One of many American neoclassical sculptors who worked on Italy during the mid-nineteenth century, Bartholomew had a brief but successful career. "Blind Homer Led by the Genius of Poetry" attests to his command of the illusionistic and technical challenges of relief sculpture. The figures project convincingly as Poetry leads Homer across a plinth. They are dressed in classical garb that clings to their bodies yet falls in stylizing folds, suggesting the pull between realism and idealism often evident in mid-nineteenth-century American sculpture. This relief—and indeed many by Bartholomew and other Americans—reflects the profound influence of Italian sculptor Antonio Canova, especially in the crisp linearity of form and refined carving. The marble is surrounded by its original gilt frame.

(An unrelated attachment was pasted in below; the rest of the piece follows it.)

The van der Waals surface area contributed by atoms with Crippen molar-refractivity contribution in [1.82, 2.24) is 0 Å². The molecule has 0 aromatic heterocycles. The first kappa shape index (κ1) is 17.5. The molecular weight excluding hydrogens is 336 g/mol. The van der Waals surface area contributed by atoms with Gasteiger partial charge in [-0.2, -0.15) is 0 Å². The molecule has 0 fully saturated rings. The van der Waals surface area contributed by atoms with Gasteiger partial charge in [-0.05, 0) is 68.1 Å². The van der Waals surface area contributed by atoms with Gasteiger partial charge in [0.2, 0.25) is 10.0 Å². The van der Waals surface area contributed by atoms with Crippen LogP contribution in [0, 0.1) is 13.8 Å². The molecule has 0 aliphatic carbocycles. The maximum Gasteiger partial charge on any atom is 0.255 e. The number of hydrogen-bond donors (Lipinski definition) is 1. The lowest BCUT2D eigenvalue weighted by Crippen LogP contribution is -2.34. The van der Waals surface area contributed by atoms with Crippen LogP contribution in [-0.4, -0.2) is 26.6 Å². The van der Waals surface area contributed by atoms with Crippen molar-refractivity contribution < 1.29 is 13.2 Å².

Signature: [lower right]: E. S. Bartholomew. Fecit / Romæ. 1851
Inscription: [lower center]: OMHPO [greek sigma]
Private collection, California; [Conner-Rosenkranz, New York, 1996]